The Bling Ring Cast

Dir. Sofia Coppola
(2013, R, 90 minutes)

The Bling Ring continues director Sofia Coppola‘s fascination with celebrity spaces. It’s a world she is uniquely familiar with, being a successful filmmaker, the daughter of Francis Ford Coppola, and who also counts among her relatives Nicolas Cage and Jason Schwartzman. But where her previous films — Lost in Translation, Somewhere, and even the allegorical Marie Antoinette — focused on the loneliness and isolation of this milieu, Bling Ring focuses on another, perhaps even more insidious aspect of the lifestyle: aspirational consumption.

Coppola explores the pitfalls of a certain Hollywood lifestyle: overstimulated, under-supervised, overindulged. The film is based on the true story of a group of privileged teenagers who went on a spree of robberies in the houses of the rich and famous. But none of the participants seem to think of their actions as robberies, or even crimes. To them they are simply exploring a playground of excess that is theirs by design: the unlocked cars with unsecured money, the unlocked houses — or easily unlocked houses — containing such riches that thousands of dollars worth of merchandise would hardly be missed.

And why should they think otherwise? These rich white kids may never have been told there’s anywhere they don’t inherently belong. Their drug-fueled, alcohol-soaked criminal exploits are for quite a while completely free of consequence. And their parents, what little we see of them, are oblivious, absent, or absurdly permissive. One, played by Leslie Mann, has decided to home-school her children based on the principles of The Secret. And when her daughter is finally caught and arrested, she’s visibly overjoyed that Vanity Fair wants to write an article about it. She should be reported to child protective services.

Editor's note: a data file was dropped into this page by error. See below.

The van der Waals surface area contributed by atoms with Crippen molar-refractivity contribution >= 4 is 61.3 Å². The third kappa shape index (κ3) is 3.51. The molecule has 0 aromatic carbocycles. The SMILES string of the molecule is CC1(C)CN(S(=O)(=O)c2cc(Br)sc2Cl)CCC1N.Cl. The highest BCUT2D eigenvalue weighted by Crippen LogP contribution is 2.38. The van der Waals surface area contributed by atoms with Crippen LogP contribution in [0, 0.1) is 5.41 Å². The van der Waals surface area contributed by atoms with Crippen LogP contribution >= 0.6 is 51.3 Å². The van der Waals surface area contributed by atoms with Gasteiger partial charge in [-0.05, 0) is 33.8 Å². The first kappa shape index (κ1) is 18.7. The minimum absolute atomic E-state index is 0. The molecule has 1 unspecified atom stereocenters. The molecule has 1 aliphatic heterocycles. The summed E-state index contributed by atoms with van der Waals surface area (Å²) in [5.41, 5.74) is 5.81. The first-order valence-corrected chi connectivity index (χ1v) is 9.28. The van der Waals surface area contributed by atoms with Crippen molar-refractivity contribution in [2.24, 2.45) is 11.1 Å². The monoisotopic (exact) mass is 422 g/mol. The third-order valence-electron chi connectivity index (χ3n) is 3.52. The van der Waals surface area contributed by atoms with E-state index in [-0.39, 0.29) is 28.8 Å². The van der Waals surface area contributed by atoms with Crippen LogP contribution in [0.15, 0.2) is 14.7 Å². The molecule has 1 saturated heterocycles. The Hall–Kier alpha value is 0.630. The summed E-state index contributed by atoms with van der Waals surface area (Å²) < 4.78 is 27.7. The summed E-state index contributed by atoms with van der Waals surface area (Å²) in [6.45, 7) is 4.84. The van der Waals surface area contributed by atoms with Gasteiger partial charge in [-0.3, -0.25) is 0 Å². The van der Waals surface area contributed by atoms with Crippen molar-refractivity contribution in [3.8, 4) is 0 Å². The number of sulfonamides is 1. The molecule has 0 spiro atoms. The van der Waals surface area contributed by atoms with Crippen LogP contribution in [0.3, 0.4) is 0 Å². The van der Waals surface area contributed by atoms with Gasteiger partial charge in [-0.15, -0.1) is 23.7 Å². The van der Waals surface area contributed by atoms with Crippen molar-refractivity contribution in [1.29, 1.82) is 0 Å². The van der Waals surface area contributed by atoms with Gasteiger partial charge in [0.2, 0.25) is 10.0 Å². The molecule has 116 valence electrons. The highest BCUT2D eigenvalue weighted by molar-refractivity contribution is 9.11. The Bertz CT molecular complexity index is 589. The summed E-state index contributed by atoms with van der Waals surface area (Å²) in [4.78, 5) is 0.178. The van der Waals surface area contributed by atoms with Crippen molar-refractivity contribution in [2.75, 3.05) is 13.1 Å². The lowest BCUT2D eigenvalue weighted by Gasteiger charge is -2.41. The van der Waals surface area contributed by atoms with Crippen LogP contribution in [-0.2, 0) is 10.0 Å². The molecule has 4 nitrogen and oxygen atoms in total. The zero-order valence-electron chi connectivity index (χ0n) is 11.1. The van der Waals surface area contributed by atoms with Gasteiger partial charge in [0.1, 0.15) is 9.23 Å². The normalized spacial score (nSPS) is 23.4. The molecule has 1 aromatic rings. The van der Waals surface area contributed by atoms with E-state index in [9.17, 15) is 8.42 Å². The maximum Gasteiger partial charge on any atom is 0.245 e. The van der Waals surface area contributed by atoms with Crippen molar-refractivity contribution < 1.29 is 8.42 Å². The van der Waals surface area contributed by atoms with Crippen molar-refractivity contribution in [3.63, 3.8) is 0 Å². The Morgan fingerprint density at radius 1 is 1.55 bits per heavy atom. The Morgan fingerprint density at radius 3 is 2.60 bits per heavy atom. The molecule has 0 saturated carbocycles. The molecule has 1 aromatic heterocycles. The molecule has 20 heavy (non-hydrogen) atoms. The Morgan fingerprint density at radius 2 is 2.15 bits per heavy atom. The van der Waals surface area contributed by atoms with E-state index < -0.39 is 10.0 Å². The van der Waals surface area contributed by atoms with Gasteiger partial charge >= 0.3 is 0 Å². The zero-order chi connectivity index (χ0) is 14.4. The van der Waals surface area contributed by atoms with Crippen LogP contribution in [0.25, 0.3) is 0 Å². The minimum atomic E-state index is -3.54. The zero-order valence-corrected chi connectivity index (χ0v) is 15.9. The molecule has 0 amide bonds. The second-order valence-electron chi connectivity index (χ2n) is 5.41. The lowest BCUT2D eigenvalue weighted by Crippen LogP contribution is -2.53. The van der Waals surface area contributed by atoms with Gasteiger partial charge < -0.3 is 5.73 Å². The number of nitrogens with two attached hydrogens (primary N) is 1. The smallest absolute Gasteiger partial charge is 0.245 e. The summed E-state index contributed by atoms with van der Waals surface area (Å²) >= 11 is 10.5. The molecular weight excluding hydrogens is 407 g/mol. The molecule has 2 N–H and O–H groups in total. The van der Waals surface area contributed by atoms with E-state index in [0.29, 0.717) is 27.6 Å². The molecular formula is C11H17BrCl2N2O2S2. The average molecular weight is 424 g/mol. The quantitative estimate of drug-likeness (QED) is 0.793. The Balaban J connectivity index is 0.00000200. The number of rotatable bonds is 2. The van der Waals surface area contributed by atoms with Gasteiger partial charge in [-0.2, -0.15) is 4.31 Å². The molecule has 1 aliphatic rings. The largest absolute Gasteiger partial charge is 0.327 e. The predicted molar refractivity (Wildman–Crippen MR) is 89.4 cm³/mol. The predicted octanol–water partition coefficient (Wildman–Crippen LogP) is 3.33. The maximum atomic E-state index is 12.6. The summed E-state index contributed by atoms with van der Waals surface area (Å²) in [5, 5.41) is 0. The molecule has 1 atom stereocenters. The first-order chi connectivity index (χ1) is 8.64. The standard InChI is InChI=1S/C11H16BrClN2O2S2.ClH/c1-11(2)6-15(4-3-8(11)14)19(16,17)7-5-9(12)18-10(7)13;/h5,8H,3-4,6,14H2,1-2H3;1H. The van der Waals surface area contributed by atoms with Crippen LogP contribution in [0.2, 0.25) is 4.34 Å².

What makes Coppola’s examination of this world so trenchant is how she shows that these teenagers are ultimately not transgressing against the celebrity world, they’re participating in it. They’re not breaking into the homes of the likes of Meryl Streep or Tom Hanks, but rather tabloid queens like Paris Hilton and Lindsay Lohan, whose faces are splashed across gossip magazines and TMZ, which these teenagers absorb thoughtlessly like sponges. When they’re eventually caught and arrested, they walk to the courthouse dressed to the nines and besieged by photographers, and their assimilation is complete. They’ve achieved fame through infamy just like the stars they idolize.

In that way, Coppola not only criticizes the teenage crooks but also the culture that shaped them, the vapid world of status-through-consumption that is glamorized for them everywhere they look. Coppola shows us how little else there is in these kids’ lives: driving in expensive cars singing along to rap music, watching for celebrities at night clubs, browsing magazines and websites for the latest celebrity exploits. School is an afterthought. Parents even more so.

One scene struck me in particular. One of the participants, Marc (Israel Broussard), is in his room with a co-conspirator Nicki (Emma Watson) when his father walks in to check in on them. Nicki hides a lit joint behind her back, they tell dear old dad nothing is wrong, and the dad, having apparently no sense of smell, leaves them alone. That is the most parental concern we see in the film.

Coppola is keenly observant of these characters, intelligently critical, without ever being superior or self-righteous. The kids she profiles have no substance or empathy, but they are that way because it’s what they’ve been taught. They’re spoiled rotten, but in their insular Hollywood bubble they fit right in.

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